Do children preferentially mark unpredictable material? The case of optional plural marking

Shira Tal, Inbal Arnon

Research output: Contribution to conferencePaperpeer-review

1 Scopus citations

Abstract

Speakers tend to assign more linguistic material to less predictable elements. This tendency is typically explained by a bias for an efficient trade-off between production effort and understandability and is claimed to shape linguistic structures across languages. Recent work suggests this trade-off enters the linguistic system through learning processes with learners deviating from their input by increasing marking for less predictable elements. However, no study to date has tested whether child learners also show such predictability-based marking, an important gap seeing that children are the primary learners in real-life language acquisition. A recent study showed that adults increase predictability-based marking of an optional-plural marker, in line with communicative efficiency. Here, we ask if children show a similar pattern. Results show that children, unlike adults, do not show an efficient trade-off in their productions. We discuss implications for the role of different language learners on language change.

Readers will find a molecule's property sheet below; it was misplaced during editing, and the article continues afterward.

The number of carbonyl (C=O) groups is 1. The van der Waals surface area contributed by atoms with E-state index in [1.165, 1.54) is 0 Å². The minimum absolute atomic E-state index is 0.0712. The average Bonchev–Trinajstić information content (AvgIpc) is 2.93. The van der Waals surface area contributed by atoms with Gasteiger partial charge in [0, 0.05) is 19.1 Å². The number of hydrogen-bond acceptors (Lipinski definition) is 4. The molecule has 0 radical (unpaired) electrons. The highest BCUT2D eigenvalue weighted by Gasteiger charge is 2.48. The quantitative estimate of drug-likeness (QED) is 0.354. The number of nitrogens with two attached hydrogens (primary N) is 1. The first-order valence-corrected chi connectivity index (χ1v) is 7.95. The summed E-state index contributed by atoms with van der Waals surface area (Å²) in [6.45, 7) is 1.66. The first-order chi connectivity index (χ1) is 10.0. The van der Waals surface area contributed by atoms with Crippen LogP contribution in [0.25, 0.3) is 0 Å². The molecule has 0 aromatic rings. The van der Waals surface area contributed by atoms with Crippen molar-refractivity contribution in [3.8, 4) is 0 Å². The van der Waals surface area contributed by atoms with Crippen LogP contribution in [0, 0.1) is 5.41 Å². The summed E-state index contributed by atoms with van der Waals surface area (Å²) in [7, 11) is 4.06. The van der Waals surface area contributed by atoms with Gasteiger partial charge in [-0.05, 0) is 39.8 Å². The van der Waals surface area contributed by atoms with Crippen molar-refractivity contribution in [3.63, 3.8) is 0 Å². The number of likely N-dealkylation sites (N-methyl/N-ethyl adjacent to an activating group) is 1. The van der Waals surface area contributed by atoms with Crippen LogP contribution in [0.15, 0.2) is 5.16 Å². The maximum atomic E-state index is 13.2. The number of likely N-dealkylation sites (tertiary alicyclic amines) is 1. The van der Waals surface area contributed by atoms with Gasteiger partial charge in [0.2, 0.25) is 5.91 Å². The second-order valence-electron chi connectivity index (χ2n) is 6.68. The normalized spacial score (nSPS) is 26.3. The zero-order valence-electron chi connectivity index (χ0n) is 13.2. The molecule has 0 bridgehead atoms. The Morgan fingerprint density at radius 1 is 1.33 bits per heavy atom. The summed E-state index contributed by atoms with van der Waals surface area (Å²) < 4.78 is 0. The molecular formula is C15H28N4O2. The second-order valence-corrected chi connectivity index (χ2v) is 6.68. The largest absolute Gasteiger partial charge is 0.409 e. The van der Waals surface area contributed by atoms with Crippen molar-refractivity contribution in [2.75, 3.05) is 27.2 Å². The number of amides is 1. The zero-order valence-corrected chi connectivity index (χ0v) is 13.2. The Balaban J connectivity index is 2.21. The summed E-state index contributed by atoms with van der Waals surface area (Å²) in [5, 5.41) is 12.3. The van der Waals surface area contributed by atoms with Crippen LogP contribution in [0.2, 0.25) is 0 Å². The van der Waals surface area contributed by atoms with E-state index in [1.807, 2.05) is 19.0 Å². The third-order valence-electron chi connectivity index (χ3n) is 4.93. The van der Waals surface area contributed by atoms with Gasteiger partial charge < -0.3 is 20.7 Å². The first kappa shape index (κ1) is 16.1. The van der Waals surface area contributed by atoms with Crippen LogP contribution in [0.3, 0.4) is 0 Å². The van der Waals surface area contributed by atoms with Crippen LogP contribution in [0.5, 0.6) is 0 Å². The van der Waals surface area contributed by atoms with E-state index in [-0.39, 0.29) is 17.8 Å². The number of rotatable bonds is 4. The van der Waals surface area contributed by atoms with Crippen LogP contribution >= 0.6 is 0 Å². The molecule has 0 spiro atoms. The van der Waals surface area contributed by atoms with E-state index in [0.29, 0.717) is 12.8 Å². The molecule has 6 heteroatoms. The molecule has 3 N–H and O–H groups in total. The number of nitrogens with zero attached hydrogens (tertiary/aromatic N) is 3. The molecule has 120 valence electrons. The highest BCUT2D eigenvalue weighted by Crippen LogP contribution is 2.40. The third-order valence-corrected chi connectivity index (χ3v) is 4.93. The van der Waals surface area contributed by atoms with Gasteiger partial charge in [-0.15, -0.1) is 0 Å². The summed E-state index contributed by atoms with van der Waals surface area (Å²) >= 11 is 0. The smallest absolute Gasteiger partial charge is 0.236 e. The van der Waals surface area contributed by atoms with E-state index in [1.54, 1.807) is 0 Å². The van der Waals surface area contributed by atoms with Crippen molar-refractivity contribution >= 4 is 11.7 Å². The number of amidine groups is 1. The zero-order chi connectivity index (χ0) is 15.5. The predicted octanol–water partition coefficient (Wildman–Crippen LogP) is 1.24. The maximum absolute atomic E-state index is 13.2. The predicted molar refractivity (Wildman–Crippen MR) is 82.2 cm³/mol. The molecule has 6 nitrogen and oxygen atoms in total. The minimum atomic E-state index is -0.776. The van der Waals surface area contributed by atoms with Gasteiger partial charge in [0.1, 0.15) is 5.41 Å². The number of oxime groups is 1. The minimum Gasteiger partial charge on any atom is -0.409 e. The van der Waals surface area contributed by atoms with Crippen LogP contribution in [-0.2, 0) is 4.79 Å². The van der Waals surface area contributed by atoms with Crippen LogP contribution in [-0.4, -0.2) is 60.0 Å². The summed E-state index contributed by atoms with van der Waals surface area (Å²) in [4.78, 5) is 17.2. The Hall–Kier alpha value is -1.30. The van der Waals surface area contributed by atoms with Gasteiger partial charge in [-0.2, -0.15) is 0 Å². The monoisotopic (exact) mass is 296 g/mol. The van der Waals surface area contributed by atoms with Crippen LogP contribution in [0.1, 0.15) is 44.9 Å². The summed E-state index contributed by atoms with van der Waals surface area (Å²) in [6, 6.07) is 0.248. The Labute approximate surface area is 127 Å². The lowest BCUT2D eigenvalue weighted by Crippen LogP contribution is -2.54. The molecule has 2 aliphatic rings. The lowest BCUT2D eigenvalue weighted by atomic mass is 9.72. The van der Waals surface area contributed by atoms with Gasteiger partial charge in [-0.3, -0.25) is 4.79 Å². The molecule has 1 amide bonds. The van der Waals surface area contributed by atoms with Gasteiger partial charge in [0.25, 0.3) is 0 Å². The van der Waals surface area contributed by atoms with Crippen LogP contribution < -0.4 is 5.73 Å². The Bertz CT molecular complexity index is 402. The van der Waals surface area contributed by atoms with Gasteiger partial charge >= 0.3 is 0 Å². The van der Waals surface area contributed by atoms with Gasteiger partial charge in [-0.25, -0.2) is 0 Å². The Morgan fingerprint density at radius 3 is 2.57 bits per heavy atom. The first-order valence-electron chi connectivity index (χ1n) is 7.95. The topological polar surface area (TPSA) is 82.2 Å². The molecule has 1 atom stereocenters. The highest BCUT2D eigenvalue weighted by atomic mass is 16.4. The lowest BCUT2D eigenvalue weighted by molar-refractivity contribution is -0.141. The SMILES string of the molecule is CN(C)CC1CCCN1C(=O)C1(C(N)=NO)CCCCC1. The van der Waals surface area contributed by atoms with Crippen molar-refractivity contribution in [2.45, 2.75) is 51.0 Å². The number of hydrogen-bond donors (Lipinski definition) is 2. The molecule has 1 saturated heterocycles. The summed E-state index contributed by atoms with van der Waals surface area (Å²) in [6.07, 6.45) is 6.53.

Original languageAmerican English
Pages3226-3232
Number of pages7
StatePublished - 2020
Event42nd Annual Meeting of the Cognitive Science Society: Developing a Mind: Learning in Humans, Animals, and Machines, CogSci 2020 - Virtual, Online
Duration: 29 Jul 20201 Aug 2020

Conference

Conference42nd Annual Meeting of the Cognitive Science Society: Developing a Mind: Learning in Humans, Animals, and Machines, CogSci 2020
CityVirtual, Online
Period29/07/201/08/20

Bibliographical note

Publisher Copyright:
© 2020 The Author(s). This work is licensed under a Creative Commons Attribution 4.0 International License (CC BY)

Keywords

  • artificial language learning
  • language acquisition
  • language evolution
  • optional morphology

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